The black thing is a basic viscose maxi dress which I adorned with a stag head and some leaves. It's more of a summer thing though, so it's been packed away in the closet for now. I made both of these in the same way: sketched a design on printer paper, used carbon paper to put it on the garment and then used Setacolor fabric paints, small brushes and some patience (+ a few Night Vale podcasts) to get the job done. Both of these are holding up really well in the wash as well!

Next up is a birthday card for a new friend. He likes snowboarding and white tigers, and I think I managed to cater to that! This was made in my usual way: cut things out of paper and glue them together. Sometimes I'll just scan all the pieces separately and put them together in Photoshop, but since I was going to give the original (more like, didn't have time to get it printed, cough) it all had to fit together on the page. It only took me an evening, although those tiger stripes were the cause of some swearing!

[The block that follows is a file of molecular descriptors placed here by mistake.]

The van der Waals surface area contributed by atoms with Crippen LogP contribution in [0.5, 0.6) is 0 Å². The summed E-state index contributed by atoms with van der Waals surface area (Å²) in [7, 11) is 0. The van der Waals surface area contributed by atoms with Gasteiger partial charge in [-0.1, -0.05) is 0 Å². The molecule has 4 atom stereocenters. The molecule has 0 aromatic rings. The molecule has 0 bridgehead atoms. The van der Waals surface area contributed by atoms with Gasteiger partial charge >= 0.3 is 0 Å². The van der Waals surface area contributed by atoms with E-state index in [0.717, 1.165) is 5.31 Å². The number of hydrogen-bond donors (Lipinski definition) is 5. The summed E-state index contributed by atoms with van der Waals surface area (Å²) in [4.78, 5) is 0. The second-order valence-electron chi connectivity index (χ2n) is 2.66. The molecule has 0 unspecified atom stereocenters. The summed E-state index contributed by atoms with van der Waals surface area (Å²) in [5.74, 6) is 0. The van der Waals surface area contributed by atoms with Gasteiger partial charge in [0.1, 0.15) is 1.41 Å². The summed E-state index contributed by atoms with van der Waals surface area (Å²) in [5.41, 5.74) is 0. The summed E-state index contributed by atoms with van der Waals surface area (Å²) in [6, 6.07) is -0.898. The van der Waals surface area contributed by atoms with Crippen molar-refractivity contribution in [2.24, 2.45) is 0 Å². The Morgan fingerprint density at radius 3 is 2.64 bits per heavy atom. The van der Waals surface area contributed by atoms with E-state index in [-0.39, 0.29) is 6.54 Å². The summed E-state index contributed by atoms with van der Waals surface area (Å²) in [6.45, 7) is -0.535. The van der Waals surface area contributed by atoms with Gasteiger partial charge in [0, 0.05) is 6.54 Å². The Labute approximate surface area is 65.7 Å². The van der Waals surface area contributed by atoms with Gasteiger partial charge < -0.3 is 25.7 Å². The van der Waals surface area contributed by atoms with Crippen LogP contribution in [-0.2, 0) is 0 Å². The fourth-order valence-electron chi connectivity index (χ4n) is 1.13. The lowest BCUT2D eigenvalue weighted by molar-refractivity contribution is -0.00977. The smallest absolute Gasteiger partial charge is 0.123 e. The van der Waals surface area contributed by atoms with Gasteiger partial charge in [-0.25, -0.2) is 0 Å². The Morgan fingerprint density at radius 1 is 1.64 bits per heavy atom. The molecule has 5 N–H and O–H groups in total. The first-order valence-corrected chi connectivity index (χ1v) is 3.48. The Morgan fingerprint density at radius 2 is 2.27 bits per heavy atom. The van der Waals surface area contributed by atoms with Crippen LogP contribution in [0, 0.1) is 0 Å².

Last but not least: another birthday present! My friend St├ęphanie had her birthday in December and invited a bunch of sewing people over to her house for food and fun times. I decided to make her something to decorate her sewing room with! Again, everything has been hand-cut from coloured paper and then glued together. I was super happy to hear she loved it! This is not the only drawing I've made for her recently, but the other one is SUPER TOP SECRET at the moment, hehehe...

I'm currently back on working on that quilt I started ages ago (embroidering all those stars with metallic embroidery thread seemed super daunting but I'm getting the hang of it- short pieces of thread and a needle with an even larger eye than usual), but I do think I'll make some more time for drawing!

05 januari 2016

All of Time and Space, Every Star that ever Was

Hooray! 2016! I survived New Year's Eve (it was pretty awesome) and now I'm back with a finished project and some cool news!

Ok, the cool news first: my dear friends Hanne and Caroline took their Sew it Up project a step further and opened an online shop! They sell specialist notions that can be hard to find in Belgium (hair canvas!), and now they sell postcards drawn by yours truly! Hop over here to take a look...